Mora Public Schools Superintendent Dan Voce knows one thing for certain about the upcoming school year: “it won’t be the same.”
Leaders at Mora and Ogilvie public school districts have been furiously planning, calculating and thinking creatively to figure out ways to provide a safer educational environment to teachers, staff, students and their families this fall.
It is no easy feat.
“It’s definitely a challenge,” said Voce. “It has been innovative, creative and outside the box —this is going to be school like we never knew it before.”
The schools won’t be announcing final plans for how school will function until mid-August. Even then, school function could change at any time based on the number of confirmed COVID-19 cases discovered locally.
Safe Learning Plan
On Thursday, July 30, Minnesota Governor Tim Walz announced the state’s guidance for Minnesota public schools called the “Safe Learning Plan for 2020-21.”
Voce said he felt the state’s guidance provided “flexibility but also some consistent guidelines.”
Minnesota school districts are required to have complete plans for three different learning scenarios:
• in-person learning (all may return to school)
• hybrid learning (combination of in-person and distance learning)
• distance learning (at-home learning)
Schools will decide which learning model to use based on the number of new cases of COVID-19. The state recommends different models based on the 14-day case rate per 10,000 population. For a case rate of:
• 0 to less than 10: In-person learning for all students
• 10 to less than 20:Elementary in-person; middle/high school hybrid learning
• 20 to less than 30: All hybrid learning
• 30 to less than 50: Elementary hybrid; middle/high school distance learning
• 50 or more: All distance learning
The Kanabec County COVID-19 case rate (14-day case rate per 10,000 people) for the July 5-18 date range is five.
If county case rates are less than 10, schools have the option to operate in-person learning for all students. However, that rate will be continuously re-calculated. The issue is further complicated by school districts in more than one county.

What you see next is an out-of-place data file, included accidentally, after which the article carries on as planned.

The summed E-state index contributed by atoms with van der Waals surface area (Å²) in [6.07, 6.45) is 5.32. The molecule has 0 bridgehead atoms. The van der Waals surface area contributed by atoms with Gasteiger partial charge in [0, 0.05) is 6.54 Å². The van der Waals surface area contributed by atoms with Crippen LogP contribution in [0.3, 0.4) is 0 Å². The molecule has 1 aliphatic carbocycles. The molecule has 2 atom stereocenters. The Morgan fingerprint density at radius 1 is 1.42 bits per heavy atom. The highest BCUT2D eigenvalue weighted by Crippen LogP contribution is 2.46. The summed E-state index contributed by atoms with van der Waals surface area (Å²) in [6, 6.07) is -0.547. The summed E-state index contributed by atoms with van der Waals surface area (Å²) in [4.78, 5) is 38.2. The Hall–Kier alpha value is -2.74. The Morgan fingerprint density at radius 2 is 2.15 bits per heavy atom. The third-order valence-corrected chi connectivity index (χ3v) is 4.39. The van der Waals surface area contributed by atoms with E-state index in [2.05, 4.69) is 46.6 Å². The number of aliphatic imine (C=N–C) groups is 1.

Voce noted that even in-person learning, which seems most like how schools operated pre-pandemic, will be changed to include social distancing measures, face coverings, more cleaning and hygiene practices, monitoring for illness, transportation changes and more.
“In-person learning is not going to be in-person learning as we know it,” Voce said. “It won’t be the same as before.”
While schools may open with in-person learning, if case rates go up they will need to change to a more restrictive model. It will take flexibility and the ability to adapt quickly on the part of parents, students and staff.
A state requirement is to offer distance learning to any students that requests it, even if school is being offered as in-person or hybrid learning.
Mora public schools is calling this their “Family Flex” option. The curriculum of students on the Family Flex distance learning plan will follow the same pace and curriculum as in-school students. Therefore, students may enroll in or out of Family Flex at anytime without disrupting where they are in the curriculum.
Schools must still provide food service to distance learning students and child care for essential workers.
The schools have been polling teachers and families to calculate as best they can how to provide child care to families and staff in a hybrid model of learning; as well as trying to estimate how many families will choose to teach their children by distance learning at home.
They’ve been trying to figure out how many students will need the bus service and how to schedule all students on alternating schedules if they need to use a hybrid model.
The schools have been measuring and calculating how to convert gym and library spaces into classrooms to accommodate 6-foot social distancing and 50% capacity limits for classrooms.
That’s not to mention sorting out how to provide food service or music classes.
None of these adjustments are cheap.
“The elephant in the room is cost. It’s quite significant” said Mora School Board Chair Karen Kirschner.
Governor Walz announced the state’s intent to provide more than $430 million to support schools through this time.
Further announcements about school re-openings will be made mid-August.
“Schools across the state are doing amazing things to get kids back to school,” said Voce.
“School, just like life, is going to be different.”